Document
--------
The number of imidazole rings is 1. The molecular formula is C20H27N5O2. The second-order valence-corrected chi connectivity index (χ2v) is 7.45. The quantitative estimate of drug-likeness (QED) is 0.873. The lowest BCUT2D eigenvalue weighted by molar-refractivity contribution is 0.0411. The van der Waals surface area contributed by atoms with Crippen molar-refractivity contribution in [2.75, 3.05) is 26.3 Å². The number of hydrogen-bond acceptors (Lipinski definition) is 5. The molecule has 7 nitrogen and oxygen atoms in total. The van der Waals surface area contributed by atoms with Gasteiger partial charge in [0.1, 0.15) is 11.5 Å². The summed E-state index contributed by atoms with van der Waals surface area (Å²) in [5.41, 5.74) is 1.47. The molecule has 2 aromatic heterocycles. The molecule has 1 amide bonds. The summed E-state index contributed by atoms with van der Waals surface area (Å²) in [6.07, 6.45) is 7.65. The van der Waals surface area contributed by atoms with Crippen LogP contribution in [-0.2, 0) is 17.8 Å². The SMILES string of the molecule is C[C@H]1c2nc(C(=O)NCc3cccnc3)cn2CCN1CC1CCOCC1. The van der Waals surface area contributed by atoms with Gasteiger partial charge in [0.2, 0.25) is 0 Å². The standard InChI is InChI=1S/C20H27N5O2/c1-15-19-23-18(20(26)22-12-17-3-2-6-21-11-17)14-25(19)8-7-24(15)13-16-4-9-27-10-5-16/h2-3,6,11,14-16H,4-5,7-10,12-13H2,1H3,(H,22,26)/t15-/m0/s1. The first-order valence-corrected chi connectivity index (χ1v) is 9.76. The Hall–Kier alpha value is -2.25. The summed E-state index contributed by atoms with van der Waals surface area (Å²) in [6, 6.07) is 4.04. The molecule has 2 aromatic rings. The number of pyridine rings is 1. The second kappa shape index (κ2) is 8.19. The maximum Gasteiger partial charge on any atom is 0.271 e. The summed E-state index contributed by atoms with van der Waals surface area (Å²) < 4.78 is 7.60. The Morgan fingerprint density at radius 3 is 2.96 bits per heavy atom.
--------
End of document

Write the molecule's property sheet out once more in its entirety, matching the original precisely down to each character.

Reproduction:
The number of imidazole rings is 1. The molecular formula is C20H27N5O2. The second-order valence-corrected chi connectivity index (χ2v) is 7.45. The quantitative estimate of drug-likeness (QED) is 0.873. The lowest BCUT2D eigenvalue weighted by molar-refractivity contribution is 0.0411. The van der Waals surface area contributed by atoms with Crippen molar-refractivity contribution in [2.75, 3.05) is 26.3 Å². The number of hydrogen-bond acceptors (Lipinski definition) is 5. The molecule has 7 nitrogen and oxygen atoms in total. The van der Waals surface area contributed by atoms with Gasteiger partial charge in [0.1, 0.15) is 11.5 Å². The summed E-state index contributed by atoms with van der Waals surface area (Å²) in [5.41, 5.74) is 1.47. The molecule has 2 aromatic heterocycles. The molecule has 1 amide bonds. The summed E-state index contributed by atoms with van der Waals surface area (Å²) in [6.07, 6.45) is 7.65. The van der Waals surface area contributed by atoms with Crippen LogP contribution in [-0.2, 0) is 17.8 Å². The SMILES string of the molecule is C[C@H]1c2nc(C(=O)NCc3cccnc3)cn2CCN1CC1CCOCC1. The van der Waals surface area contributed by atoms with Gasteiger partial charge in [0.2, 0.25) is 0 Å². The standard InChI is InChI=1S/C20H27N5O2/c1-15-19-23-18(20(26)22-12-17-3-2-6-21-11-17)14-25(19)8-7-24(15)13-16-4-9-27-10-5-16/h2-3,6,11,14-16H,4-5,7-10,12-13H2,1H3,(H,22,26)/t15-/m0/s1. The first-order valence-corrected chi connectivity index (χ1v) is 9.76. The Hall–Kier alpha value is -2.25. The summed E-state index contributed by atoms with van der Waals surface area (Å²) in [6, 6.07) is 4.04. The molecule has 2 aromatic rings. The number of pyridine rings is 1. The second kappa shape index (κ2) is 8.19. The maximum Gasteiger partial charge on any atom is 0.271 e. The summed E-state index contributed by atoms with van der Waals surface area (Å²) < 4.78 is 7.60. The Morgan fingerprint density at radius 3 is 2.96 bits per heavy atom.